“Thank you, Mark, I’ve had some. Have you heard about Deacon Miller’s
cow?”
“What about her?” asked Mark, eagerly.
“You know old Whitey?”
“Yes, yes.”
“Her eyes are put out by an accidental discharge of a gun, and I guess
she will have to be killed.”
“Do you know who shot her?” asked Mark, with intense interest.
“Yes, I do, but the deacon doesn’t,” answered John.
“Who was it?”
“James Collins. He and Tom Wyman were coming through the pasture, when
James, in handling his gun awkwardly, managed to discharge it full in
poor Whitey’s face.”
“How do you know it was James?”
“Because I saw it. I was in the next field and saw it all.”
“Did the boys see you?”
“No; they hurried away as fast as they could go.”
“Johnny, you’re a trump!” exclaimed Mark, rising and shaking the boy’s
hand vigorously.
“Why am I a trump?” asked Johnny, astonished.
“Because your testimony will clear me. The deacon charges me with
shooting the cow, and wants me to pay forty-five dollars.”
“Gosh!” exclaimed Johnny. “But what makes him think you shot old
Whitey?”
Mark briefly explained.
“But,” said Mrs. Manning, “surely James Collins would not permit you to
suffer for his fault?”
“You don’t know James, mother. That’s just what he would do, I feel
sure. What do you say, Johnny?”
“Jim Collins is just mean enough to do it,” answered John.
“He can’t do it now, however. Mr. Collins is abundantly able to pay for
the cow, and I guess he’ll have to.”


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“I don’t know how we could ever have paid so large a sum,” said the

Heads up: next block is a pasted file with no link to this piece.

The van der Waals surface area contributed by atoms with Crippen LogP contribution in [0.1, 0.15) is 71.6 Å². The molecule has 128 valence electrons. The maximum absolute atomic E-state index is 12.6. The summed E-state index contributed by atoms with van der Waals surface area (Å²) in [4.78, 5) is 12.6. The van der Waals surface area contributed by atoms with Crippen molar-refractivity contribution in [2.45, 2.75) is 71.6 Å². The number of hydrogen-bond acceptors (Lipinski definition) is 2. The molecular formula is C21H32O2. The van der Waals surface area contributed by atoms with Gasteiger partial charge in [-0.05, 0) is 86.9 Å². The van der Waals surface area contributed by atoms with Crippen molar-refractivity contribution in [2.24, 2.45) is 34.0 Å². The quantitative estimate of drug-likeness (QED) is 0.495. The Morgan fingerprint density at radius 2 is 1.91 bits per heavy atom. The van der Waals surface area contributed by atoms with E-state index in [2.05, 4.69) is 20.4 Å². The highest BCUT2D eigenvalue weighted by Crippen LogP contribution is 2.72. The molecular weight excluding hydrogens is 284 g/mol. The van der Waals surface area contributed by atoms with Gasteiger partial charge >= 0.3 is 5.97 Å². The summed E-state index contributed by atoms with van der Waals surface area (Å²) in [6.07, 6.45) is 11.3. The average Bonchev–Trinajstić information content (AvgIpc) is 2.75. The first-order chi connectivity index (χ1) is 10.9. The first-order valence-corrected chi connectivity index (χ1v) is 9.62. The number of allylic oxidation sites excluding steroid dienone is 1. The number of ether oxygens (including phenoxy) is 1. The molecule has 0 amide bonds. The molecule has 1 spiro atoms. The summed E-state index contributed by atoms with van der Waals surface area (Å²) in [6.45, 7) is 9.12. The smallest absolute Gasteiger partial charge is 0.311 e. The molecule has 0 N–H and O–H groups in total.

widow.
“We shan’t have to, mother, that’s one comfort.”
“There’s the deacon coming!” exclaimed Johnny, suddenly.
“So he is! Johnny, just run into the kitchen, and I’ll call you when
you’re wanted. We’ll have some fun. Mother, don’t say a word till we
hear what the deacon has to say.”
By this time the deacon had knocked. Mrs. Manning admitted him, and he
entered with a preliminary cough.
“Are your family well, deacon?” asked the mother.
“They’re middlin’, widder, which is a comfort. Families are often a
source of trouble,” and here the deacon glanced sharply at Mark, who,
rather to his surprise, looked cool and composed.
“That may be, Deacon Miller, but I am thankful that Mark never gives me
any trouble.”
“Don’t be too sure of that, ma’am,” said the deacon, grimly. “It’s about
that very thing I’ve come here now. Your son has shot my most valuable
cow, old Whitey, and I regret to say, widder, that he’ll have to make it
good for me. Forty-five dollars is what the critter is worth, and I
wouldn’t have taken that for her.”
“Are you sure Mark shot your cow?” asked Mrs. Manning.
“As sure as I need to be. I caught him standin’ by the cow with his gun
in his hand. The barrel was empty, for I tried it to see.”
“What have you to say to this charge, Mark?”
“That Deacon Miller is mistaken. I did not shoot his cow.”
“I reckon you’ll have to pay for it all the same. Mark Manning. I don’t
want to be hard on a poor widder, but it stands to reason that I should
be paid for my cow.”
“I agree to that,” said Mark, “but I’m not the one.”
“Mebbe the cow shot herself!” said the deacon, sarcastically. “It may be
nat’ral for cows to commit suicide, but I never saw one do it as far as
I can remember. Young man, your story is too thin.”